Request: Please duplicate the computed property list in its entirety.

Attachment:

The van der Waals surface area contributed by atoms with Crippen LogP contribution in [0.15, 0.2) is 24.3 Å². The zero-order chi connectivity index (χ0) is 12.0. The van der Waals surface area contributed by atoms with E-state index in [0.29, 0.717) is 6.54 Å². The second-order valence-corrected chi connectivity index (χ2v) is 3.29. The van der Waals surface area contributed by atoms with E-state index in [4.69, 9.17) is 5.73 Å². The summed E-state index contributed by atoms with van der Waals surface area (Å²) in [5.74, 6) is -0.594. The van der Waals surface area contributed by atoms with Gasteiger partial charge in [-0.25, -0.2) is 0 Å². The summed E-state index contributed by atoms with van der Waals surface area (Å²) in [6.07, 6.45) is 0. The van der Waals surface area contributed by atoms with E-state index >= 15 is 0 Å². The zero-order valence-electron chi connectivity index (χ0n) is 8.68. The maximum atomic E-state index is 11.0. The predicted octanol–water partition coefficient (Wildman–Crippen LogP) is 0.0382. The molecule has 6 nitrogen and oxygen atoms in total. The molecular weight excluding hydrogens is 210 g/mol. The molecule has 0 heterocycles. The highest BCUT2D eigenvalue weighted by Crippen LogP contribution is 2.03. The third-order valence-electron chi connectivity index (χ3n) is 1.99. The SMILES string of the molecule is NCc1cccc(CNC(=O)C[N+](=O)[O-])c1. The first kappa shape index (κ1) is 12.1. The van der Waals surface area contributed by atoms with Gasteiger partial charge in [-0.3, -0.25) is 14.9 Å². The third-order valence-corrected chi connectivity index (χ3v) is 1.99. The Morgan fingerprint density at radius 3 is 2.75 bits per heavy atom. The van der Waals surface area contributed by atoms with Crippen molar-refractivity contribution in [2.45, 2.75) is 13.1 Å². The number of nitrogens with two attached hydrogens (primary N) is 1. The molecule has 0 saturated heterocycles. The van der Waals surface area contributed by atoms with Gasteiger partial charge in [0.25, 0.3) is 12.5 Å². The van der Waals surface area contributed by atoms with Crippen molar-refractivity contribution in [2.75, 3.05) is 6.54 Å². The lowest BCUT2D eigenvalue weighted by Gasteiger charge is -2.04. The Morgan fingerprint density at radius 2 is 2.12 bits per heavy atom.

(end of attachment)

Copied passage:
The van der Waals surface area contributed by atoms with Crippen LogP contribution in [0.15, 0.2) is 24.3 Å². The zero-order chi connectivity index (χ0) is 12.0. The van der Waals surface area contributed by atoms with E-state index in [0.29, 0.717) is 6.54 Å². The second-order valence-corrected chi connectivity index (χ2v) is 3.29. The van der Waals surface area contributed by atoms with E-state index in [4.69, 9.17) is 5.73 Å². The summed E-state index contributed by atoms with van der Waals surface area (Å²) in [5.74, 6) is -0.594. The van der Waals surface area contributed by atoms with Gasteiger partial charge in [-0.25, -0.2) is 0 Å². The summed E-state index contributed by atoms with van der Waals surface area (Å²) in [6.07, 6.45) is 0. The van der Waals surface area contributed by atoms with E-state index >= 15 is 0 Å². The zero-order valence-electron chi connectivity index (χ0n) is 8.68. The maximum atomic E-state index is 11.0. The predicted octanol–water partition coefficient (Wildman–Crippen LogP) is 0.0382. The molecule has 6 nitrogen and oxygen atoms in total. The molecular weight excluding hydrogens is 210 g/mol. The molecule has 0 heterocycles. The highest BCUT2D eigenvalue weighted by Crippen LogP contribution is 2.03. The third-order valence-electron chi connectivity index (χ3n) is 1.99. The SMILES string of the molecule is NCc1cccc(CNC(=O)C[N+](=O)[O-])c1. The first kappa shape index (κ1) is 12.1. The van der Waals surface area contributed by atoms with Gasteiger partial charge in [-0.3, -0.25) is 14.9 Å². The third-order valence-corrected chi connectivity index (χ3v) is 1.99. The Morgan fingerprint density at radius 3 is 2.75 bits per heavy atom. The van der Waals surface area contributed by atoms with Crippen molar-refractivity contribution in [2.45, 2.75) is 13.1 Å². The number of nitrogens with two attached hydrogens (primary N) is 1. The molecule has 0 saturated heterocycles. The van der Waals surface area contributed by atoms with Gasteiger partial charge in [0.25, 0.3) is 12.5 Å². The van der Waals surface area contributed by atoms with Crippen molar-refractivity contribution in [2.75, 3.05) is 6.54 Å². The lowest BCUT2D eigenvalue weighted by Gasteiger charge is -2.04. The Morgan fingerprint density at radius 2 is 2.12 bits per heavy atom.